The hard-fought battle for tax breaks in the UK games industry has been dealt another blow: a further delay, because the European Commission has decided to do an in-depth investigation into the scheme.
It could give the UK games industry an unfair advantage over the rest of Europe and kick-off a continent-wide games-tax-break race, the EU Commission argued - which is apparently a bad thing.
Plans to introduce the tax relief programme were put on hold last month when the EU Commission failed to approve the UK government's points-based cultural test - a survey to determine which projects qualified for the scheme.
"The market for developing video games is dynamic and commercially promising," said Joaquin Almunia, European Commission vice-president (thanks, GamesIndustry International). "It is not clear whether the taxpayer should be subsidising this activity. Such subsidies could even distort competition."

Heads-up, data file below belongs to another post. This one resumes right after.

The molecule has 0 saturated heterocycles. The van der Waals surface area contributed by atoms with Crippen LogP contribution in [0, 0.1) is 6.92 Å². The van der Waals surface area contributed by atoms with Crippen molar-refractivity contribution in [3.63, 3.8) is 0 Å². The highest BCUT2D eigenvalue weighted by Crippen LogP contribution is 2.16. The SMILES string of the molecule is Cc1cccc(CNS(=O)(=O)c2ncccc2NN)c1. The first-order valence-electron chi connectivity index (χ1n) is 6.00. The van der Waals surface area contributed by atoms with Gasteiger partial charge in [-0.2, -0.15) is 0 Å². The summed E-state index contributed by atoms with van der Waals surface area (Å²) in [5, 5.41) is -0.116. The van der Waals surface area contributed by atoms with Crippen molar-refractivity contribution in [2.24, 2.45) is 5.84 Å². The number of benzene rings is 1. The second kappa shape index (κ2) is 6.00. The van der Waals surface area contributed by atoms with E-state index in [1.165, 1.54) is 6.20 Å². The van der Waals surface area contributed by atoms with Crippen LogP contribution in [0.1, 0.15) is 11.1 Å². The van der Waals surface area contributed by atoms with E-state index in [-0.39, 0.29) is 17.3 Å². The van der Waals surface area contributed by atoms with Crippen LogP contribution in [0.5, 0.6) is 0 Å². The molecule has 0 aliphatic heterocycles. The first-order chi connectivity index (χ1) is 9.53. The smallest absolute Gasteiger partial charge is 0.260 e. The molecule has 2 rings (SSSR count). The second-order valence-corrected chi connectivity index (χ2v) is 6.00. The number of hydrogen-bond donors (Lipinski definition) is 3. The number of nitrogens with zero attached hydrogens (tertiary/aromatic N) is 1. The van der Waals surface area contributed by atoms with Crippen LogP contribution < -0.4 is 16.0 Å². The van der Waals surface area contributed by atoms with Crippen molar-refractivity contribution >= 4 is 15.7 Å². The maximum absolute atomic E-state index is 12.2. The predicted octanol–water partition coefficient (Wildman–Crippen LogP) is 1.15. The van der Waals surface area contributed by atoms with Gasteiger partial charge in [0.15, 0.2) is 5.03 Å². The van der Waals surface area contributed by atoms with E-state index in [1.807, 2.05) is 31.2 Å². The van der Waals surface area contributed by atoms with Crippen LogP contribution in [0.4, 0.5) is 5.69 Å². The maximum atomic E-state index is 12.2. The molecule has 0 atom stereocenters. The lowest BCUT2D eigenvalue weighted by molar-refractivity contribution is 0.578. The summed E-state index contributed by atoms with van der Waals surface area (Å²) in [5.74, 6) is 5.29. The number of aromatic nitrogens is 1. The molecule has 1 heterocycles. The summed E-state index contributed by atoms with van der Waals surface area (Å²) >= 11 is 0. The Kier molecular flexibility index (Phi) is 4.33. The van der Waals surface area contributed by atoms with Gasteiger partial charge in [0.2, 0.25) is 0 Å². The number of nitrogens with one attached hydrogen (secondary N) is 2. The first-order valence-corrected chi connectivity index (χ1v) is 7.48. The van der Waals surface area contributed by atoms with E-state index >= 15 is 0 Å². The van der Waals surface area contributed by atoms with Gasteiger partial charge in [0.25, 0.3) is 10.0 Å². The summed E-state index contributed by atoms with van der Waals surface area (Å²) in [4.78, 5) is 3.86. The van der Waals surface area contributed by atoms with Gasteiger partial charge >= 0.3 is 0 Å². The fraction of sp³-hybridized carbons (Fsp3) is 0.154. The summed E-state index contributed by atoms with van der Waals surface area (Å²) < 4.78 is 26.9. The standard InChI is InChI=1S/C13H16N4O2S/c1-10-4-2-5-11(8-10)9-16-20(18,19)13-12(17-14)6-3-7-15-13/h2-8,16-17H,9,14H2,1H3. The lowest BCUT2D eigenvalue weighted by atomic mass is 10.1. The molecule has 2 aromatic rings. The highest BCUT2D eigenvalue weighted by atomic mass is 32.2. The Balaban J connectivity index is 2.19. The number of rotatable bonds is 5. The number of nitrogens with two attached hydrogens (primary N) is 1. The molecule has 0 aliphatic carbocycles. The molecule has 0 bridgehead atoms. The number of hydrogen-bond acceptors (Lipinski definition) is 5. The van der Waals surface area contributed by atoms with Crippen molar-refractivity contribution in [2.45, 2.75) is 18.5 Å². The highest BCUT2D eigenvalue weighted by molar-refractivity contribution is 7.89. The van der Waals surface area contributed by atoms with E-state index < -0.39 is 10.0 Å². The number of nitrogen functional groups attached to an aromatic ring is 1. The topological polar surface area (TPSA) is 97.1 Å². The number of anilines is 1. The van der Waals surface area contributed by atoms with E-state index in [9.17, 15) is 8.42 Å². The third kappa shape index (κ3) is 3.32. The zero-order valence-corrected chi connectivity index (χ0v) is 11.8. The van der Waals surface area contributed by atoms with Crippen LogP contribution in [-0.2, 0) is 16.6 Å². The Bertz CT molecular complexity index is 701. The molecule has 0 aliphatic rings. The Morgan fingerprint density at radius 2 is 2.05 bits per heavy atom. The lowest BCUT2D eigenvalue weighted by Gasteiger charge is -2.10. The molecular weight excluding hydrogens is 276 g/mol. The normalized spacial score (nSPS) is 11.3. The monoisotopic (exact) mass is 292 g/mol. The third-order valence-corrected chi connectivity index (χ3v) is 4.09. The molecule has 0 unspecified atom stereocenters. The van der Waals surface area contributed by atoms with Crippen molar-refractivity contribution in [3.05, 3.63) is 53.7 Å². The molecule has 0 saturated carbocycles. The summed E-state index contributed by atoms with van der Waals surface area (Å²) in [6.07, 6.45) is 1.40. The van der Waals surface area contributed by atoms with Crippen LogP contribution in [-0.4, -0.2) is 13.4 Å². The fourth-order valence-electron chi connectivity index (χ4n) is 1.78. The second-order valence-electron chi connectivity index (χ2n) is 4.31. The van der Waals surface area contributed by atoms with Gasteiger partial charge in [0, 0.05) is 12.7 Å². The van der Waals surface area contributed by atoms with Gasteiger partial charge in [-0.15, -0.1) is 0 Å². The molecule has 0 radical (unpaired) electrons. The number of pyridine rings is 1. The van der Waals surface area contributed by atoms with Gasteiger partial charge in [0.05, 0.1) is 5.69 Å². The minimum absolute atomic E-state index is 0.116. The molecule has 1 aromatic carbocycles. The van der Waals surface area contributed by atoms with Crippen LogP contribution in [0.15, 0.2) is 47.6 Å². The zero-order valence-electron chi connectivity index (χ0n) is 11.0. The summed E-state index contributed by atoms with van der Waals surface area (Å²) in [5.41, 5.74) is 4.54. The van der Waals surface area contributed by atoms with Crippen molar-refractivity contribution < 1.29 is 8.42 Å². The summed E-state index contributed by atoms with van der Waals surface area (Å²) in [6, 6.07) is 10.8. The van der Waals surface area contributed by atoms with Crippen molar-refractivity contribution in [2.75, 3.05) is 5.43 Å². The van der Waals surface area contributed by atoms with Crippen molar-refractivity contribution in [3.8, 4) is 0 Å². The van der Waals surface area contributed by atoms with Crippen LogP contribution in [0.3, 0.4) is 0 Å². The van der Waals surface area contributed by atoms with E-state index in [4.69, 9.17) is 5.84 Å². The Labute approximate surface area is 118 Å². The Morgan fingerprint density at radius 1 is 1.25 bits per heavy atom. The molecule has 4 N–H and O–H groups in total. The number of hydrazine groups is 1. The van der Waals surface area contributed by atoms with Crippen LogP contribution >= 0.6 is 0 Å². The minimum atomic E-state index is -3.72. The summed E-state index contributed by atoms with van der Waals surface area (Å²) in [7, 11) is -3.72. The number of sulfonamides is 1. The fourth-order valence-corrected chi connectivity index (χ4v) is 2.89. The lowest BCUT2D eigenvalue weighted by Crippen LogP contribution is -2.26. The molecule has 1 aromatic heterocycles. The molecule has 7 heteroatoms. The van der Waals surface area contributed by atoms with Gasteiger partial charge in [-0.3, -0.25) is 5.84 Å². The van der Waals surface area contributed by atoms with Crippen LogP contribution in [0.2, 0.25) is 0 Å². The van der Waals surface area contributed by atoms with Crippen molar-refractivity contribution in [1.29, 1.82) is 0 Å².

There was "no obvious market failure" demanding such a scheme, he continued.
"We are extremely disappointed that the European Commission has decided to open an in-depth investigation into production tax credits for the UK games industry," UKIE boss Jo Twist said.
"We believe this support is crucial in opening up the opportunity for developers to make culturally British games, but also as a vital incentive for development studios and large multinationals to base their development in the UK and nurture the talent here. We are still confident of having the scheme."